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The problem with video witnessed wills

Anisha Kaur | The problem with video witnessed willsIf you made or updated a will during lockdown, this will likely have been witnessed over video call rather than in person. While this may have been the only practicable solution during the lockdown period, there are now concerns that video witnessed wills could be subject to greater scrutiny when the time comes to assess their validity, namely upon death.

The Covid-19 pandemic posed many challenges to the way we live and work. In the personal law domain, perhaps one of the greatest of these challenges was to satisfy the requirements of putting in place a valid will.

As set out in Section 9 of the Wills Act 1837, in order for a will to be valid, (1) it must be in writing; and (2) it must be signed by the testator (i.e. the person making the will) in the presence of two independent witnesses. Crucially, to be an independent witness, you must not be related to the testator or have a personal interest in the will that is being created.

When social distancing rules were implemented and individual households were prevented from integrating with other households, the ability to satisfy the rules imposed by the Wills Act and create a valid will became rather challenging.

In light of this, the government temporarily amended the Wills Act to make this possible. The amendments enabled people to use video call technology to virtually witness a testator signing their will, which was deemed sufficient to meet the requirements.

This process involved a series of multiple calls. Firstly, a video call was required for the testator to sign their will. A second video call was required for the first witness to sign, followed by a third video call during which the second witness would sign, with the will being posted from one person to the next between calls.

This protracted process gave rise to a multitude of issues. These included but are not limited to: poor internet connection interrupting people’s ability to witness; long delays which sometimes resulted in testators dying before both witnesses had signed; and challenges in assessing undue influence and capacity.

With an increasing number of wills being disputed, there are now concerns as to how the execution of video witnessed wills will be assessed if their validity is questioned. If your will was witnessed via video link, is there anything that you could do now as a preventative measure?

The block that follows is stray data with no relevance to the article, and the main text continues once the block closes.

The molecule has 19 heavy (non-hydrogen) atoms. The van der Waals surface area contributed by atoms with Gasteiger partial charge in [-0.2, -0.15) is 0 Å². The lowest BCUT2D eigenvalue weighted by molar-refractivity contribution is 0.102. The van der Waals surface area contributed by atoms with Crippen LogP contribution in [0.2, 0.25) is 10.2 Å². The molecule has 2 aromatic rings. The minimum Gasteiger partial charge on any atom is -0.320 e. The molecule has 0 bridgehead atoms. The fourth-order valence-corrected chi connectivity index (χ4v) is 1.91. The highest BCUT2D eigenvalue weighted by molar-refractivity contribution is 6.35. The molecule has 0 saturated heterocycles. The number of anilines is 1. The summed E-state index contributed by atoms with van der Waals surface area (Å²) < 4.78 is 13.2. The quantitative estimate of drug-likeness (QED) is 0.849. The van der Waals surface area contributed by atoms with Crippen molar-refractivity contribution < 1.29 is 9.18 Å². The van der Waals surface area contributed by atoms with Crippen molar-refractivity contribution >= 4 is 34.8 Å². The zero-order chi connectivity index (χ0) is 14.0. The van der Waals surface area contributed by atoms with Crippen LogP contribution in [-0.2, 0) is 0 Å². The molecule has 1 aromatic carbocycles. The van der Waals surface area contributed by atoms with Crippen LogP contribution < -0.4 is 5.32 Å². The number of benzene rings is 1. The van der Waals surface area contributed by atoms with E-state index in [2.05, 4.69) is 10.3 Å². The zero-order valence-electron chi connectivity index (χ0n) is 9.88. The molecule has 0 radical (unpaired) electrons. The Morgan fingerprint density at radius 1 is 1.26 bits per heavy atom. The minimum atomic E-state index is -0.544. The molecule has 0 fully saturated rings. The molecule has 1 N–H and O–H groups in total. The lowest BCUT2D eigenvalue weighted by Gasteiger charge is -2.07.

If your will is questioned and it has been witnessed via video call, this may provide someone with more grounds to challenge its validity given the uncertain circumstances at the time it was made. Was it signed correctly? Did you fully understand what was happening when putting your will in place? Is it possible that you may have been unduly influenced at the time or felt pressured in any way to make a will?

It is not yet certain whether video witnessed wills will fall foul of scrutiny over their execution. However, for the avoidance of doubt and as a precaution we would suggest that whilst you are still compos mentis, it would be advisable to arrange to re-sign and witness your will following the traditional in person ‘face-face’ process.

Even if you do not change any of the contents within the will itself, as the circumstances surrounding its execution will be more concrete, leaving no or minimal ambiguity, it is significantly less likely that your will would be deemed invalid under Section 9 of the Wills Act. Similarly, any queries raised regarding your understanding or undue influence when making your will would be significantly reduced.

How can we help?

Our personal law team has the knowledge and experience to help you to get your affairs in order so that you can have peace of mind about what will happen to your estate.

We aim to work to a fixed price wherever possible and many of our lawyers are accredited by the Society of Trust and Estate Practitioners. This means we are always up to date with the latest changes in legislation and are continuously developing our professional knowledge to ensure that we are advising you correctly.

If you need help making, updating, or re-signing and re-witnessing a will, contact Anisha Kaur on 01274 386 982 or at ku.oc1718416601.fcl@1718416601ruaka1718416601 for further information.

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